Also, the acting isn’t bad. Viggo Mortensen plays up both his charm and dark side quite well; Kirsten Dunst is actually not half bad albeit someone like Amy Adams or Rachel McAdams might’ve been better; and especially Oscar Isaac continues his rise to fame that will certainly skyrocket between Star Wars: Episode VII and X-Men: Apocalypse. The trio together really helps mask deficiencies with the plot and pacing making this an above average slow burn suspense-thriller.
The Two Faces of January was helmed and adapted by Hossein Amini best known for his writing on Drive (and to a much lesser extent Snow White and the Huntsman, one of three writers on that train wreck). This film marks his feature debut and hopefully he gets more chances to hone his craft, though this one is hardly perfect and doesn’t quite live up to the potential given the source material.
SPECIAL FEATURES – 2.25/5
Deleted Scenes (6:03; HD) – We get a selection of scenes that for one reason or another got removed and for the most part, they are well acted but unnecessary to the overall plot.
Bloopers (3:48; HD) contain some flubbed or forgotten lines.
Traveling in Style (2:33; HD) is a basic promotional featurette on the 1960s style including costumes and sets.
Shooting the Odyssey (2:51; HD) looks at shooting at the various locales in and around Greece.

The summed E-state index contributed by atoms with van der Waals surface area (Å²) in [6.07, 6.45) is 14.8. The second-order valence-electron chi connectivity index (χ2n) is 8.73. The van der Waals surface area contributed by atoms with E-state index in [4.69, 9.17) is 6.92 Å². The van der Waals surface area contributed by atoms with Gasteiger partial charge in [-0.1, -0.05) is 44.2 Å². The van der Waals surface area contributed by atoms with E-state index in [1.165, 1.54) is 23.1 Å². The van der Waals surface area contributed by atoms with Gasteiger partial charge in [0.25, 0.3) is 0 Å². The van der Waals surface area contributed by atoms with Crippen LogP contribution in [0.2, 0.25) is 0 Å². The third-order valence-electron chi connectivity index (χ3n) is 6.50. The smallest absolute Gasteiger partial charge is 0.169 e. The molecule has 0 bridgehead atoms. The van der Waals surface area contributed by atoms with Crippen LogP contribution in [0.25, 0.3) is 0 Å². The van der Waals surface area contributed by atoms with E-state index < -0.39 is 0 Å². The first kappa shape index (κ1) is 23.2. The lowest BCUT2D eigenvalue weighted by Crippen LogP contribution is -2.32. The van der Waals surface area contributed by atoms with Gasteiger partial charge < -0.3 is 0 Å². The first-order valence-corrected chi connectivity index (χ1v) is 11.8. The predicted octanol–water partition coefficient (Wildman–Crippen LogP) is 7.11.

A Twist on the Classic Thriller (3:09; HD) – This promotional featurette centers on the story and characters and features interviews with the cast and crew.
AXS TV: A Look at The Two Faces of January (2:32; HD) is more of the same is only there to promote the film where the cast chats about their characters and the story which is intertwined with footage from the film.
Theatrical Trailer (2:16; HD)
Previews – White Bird in a Blizzard, Frontera, Frank, Life Itself
VIDEO – 4.25/5
The Two Faces of January arrives on Blu-ray from Magnolia Home Entertainment. Presented with a 1080p high-definition transfer and in its original 2.39 widescreen aspect ratio, the movie for the most part looks good showcasing the Greek landscape with bright colors while detail levels tend to be fine, though not especially sharp at times though close-ups are a bit better looking.
AUDIO – 4.0/5
The 5.1 DTS-HD Master Audio track provided is serviceable though not entirely dynamic. The dialogue levels do come across crisp and clear while the score by Ilberto Iglesius gives the best sense of depth through the rear speakers, however mostly absent is the LFE channel which makes this a good lossless track, but not great.
OVERALL – 3.0/5
Overall, The Two Faces of January has its moments between the performances by its three leads (highlighted by Oscar Isaac), beautiful cinematography taking full advantage of its on-location shoot and a genuine Hitchcock-esque vibe. However, the pacing is a bit off and the story could’ve used some more work, but all in all, I found it to be an enjoyable little film worth a rental fee. The Blu-ray released by Magnolia Home Entertainment has a good video/audio transfers while the bonus material was weak.